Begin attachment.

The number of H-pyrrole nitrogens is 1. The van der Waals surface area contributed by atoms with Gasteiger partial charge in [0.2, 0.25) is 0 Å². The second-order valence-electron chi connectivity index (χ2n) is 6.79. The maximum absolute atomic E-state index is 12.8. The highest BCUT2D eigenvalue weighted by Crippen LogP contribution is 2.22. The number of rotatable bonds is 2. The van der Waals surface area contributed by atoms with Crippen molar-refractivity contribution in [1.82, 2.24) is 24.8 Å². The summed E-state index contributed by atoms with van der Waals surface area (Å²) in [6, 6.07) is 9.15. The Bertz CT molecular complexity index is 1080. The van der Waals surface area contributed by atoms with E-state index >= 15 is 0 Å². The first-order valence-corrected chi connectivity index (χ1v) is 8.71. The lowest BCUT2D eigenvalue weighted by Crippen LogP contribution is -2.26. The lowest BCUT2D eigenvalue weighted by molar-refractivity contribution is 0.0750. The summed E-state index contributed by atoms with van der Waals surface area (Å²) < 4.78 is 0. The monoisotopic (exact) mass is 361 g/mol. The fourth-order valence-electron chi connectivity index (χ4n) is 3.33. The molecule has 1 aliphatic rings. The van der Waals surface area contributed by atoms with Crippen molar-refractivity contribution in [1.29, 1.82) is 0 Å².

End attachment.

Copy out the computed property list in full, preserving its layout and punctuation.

The number of H-pyrrole nitrogens is 1. The van der Waals surface area contributed by atoms with Gasteiger partial charge in [0.2, 0.25) is 0 Å². The second-order valence-electron chi connectivity index (χ2n) is 6.79. The maximum absolute atomic E-state index is 12.8. The highest BCUT2D eigenvalue weighted by Crippen LogP contribution is 2.22. The number of rotatable bonds is 2. The van der Waals surface area contributed by atoms with Crippen molar-refractivity contribution in [1.82, 2.24) is 24.8 Å². The summed E-state index contributed by atoms with van der Waals surface area (Å²) in [6, 6.07) is 9.15. The Bertz CT molecular complexity index is 1080. The van der Waals surface area contributed by atoms with E-state index >= 15 is 0 Å². The first-order valence-corrected chi connectivity index (χ1v) is 8.71. The lowest BCUT2D eigenvalue weighted by Crippen LogP contribution is -2.26. The lowest BCUT2D eigenvalue weighted by molar-refractivity contribution is 0.0750. The summed E-state index contributed by atoms with van der Waals surface area (Å²) < 4.78 is 0. The monoisotopic (exact) mass is 361 g/mol. The fourth-order valence-electron chi connectivity index (χ4n) is 3.33. The molecule has 1 aliphatic rings. The van der Waals surface area contributed by atoms with Crippen molar-refractivity contribution in [1.29, 1.82) is 0 Å².